So, as I ask the children when we read the Word together, what does the Lord want us to do?    Well, personally, I thought about an experience I had with the oldest and a substandard midterm.    We went 15 rounds about what I wanted but didn’t explicitly state, and how she performs for others versus her performance for me.   I see now where the Word in Leviticus 1 would have worked–if I’d worked it.   It’s really not about me; ultimately, it’s about remembering who you are and to whose standard you are subject (Colossians 3:23).    My standard should not be the standard for our school; all of our work should be our best, for this is acceptable to God.

How’s the rest of Leviticus going?    The youngest says, “All these  sacrifices sound alike.”    Our vegetarian son summarizes each chapter as “more Old Testament killing.”  This kid and his growing sensitivity to meat and meat products scares me.    I can’t even cook dinner without him saying, “Do you realize how many ______(name your land or sea creature) had to die for you to enjoy those?”   We may not get much more than a new level of expectation out of this one, but that will be enough.

What’s New? From Our Point of View…

It is a beautifully sunny, 74-degree day here in coastal Texas, and with the oldest at college and our son at the dentist, the youngest decided to school outside.   Funny, this was my vision when we first began homeschooling—days outside on a picnic blanket, completing schoolwork and viewing exotic animals.   (You can stop laughing now).   The vision sounded wonderful, and the outdoor school day sounded delightful until it met with my own plans and realities.   I had a fairly simple morning plan to complete a few chores and write a blog entry while the youngest worked beside me at the table.   So, it shames me to say that when she initially approached me about going outside, I sent her out and continued with my plans.   I felt bad, so when she came back inside the first time, I said, “Let me just do ____ and I’ll come out with you.”     I got that pot of vegetarian chili to a point where it could just simmer, started that load of clothes, and then pulled up a chair alongside her in the backyard.   That’s when I realized that even 74 degrees—in full sun—is still just plain hot.    After reading for a spell, we both gave in to what became our heart’s deepest longing–air conditioning.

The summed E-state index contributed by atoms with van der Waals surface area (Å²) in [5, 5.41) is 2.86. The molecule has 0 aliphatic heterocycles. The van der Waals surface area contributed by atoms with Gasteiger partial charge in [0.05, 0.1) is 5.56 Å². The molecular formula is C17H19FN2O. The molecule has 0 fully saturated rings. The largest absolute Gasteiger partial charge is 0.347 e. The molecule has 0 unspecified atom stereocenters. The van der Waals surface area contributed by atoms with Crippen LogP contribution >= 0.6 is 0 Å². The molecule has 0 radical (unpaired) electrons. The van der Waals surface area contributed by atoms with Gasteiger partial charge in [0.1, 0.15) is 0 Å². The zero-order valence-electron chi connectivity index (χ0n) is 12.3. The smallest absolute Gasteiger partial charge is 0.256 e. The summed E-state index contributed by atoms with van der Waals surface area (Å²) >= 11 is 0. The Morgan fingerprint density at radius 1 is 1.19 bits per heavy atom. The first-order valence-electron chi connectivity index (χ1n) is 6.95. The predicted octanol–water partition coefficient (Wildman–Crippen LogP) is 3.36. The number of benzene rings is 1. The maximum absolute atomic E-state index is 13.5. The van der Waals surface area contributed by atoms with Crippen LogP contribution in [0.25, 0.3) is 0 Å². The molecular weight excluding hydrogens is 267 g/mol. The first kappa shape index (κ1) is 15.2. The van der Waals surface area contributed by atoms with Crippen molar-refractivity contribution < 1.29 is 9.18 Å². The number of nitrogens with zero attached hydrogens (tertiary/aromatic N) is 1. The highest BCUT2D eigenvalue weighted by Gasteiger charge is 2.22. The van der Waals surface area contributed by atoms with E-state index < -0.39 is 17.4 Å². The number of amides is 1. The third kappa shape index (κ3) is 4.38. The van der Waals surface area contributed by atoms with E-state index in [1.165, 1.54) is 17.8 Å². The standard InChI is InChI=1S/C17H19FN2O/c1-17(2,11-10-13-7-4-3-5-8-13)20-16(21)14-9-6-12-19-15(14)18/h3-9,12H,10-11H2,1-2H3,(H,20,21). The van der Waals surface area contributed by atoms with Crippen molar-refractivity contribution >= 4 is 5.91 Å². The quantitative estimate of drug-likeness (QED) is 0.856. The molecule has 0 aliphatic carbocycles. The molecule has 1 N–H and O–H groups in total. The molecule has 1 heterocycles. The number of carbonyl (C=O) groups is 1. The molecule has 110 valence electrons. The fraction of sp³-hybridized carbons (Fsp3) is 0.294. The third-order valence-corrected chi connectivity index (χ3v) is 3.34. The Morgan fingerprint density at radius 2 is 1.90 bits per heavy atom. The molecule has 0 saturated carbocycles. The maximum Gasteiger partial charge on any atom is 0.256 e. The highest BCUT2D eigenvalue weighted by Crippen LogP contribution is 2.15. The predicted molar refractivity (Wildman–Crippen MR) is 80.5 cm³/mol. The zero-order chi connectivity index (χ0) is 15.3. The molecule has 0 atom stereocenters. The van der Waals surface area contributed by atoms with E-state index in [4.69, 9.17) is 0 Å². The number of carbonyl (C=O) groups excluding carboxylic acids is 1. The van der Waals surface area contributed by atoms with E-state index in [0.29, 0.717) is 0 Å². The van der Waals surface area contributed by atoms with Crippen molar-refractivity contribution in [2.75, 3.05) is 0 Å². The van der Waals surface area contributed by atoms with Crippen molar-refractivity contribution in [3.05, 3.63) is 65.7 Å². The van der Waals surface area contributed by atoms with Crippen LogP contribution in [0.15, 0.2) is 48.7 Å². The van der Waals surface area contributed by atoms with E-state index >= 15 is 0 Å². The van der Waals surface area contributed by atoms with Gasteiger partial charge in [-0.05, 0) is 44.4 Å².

One of our struggles this year has been sustaining her with a deliberate diet of rich literature versus twaddle, in Charlotte Mason vernacular.   Our youngest, with all the extroversion that missed our older two, wanted to start a book club this past year.   She had almost completed all the planning, complete with convincing Mom that this was a good thing, when our local library announced its plans to have a book club.    I thought this was too much of a coincidence to be a coincidence, and we hurriedly signed up to be a part of their event.   Now I wish that I had stuck with the original plan to have our own club.   The selection of books that the librarians offer—yuck!!!      I would love to simply pull her from the club, but I’m torn by the fact that she likes being a part of the group, she enjoys the time and activities, and—here’s the kicker—she likes the books.  They are much easier reading, for sure, but based upon what I consider to be a “good” book, i.e., a story that engages the mind and pricks the heart, the book club’s selections are way past poor.   The longer I allow this, of course, the more difficult it is to interest the youngest in books that demand more of her.   Consequently, I’ve not pulled her yet from the club, but have been instead picking my teachable moments.   As an example, we are now reading The Whipping Boy, which is actually very easy to read—a short book with short chapters.   Upon reading chapter 1, she immediately stopped to whine empathetically when she realized what was the whipping boy’s  responsibility (to receive the punishment that should have been given to a spoiled brat excuse for a prince).    While she was sharing how badly she felt for the boy, I talked about the power of a good read and recalled that she’d never stopped to empathize with Vordak the Incomprehensible.   She still maintains that Vordak is the best book ever (heavy sigh).

While I ponder what to do about the book club, I am excited about the cursive handwriting curriculum from LightHome Publications I found on Currclick.  Can you say $6??!!   This looks awesome!!  A chance to share the Word of God, to practice cursive handwriting, and to create a lasting keepsake of the Word in Psalms!!  Can’t beat it with a stick!!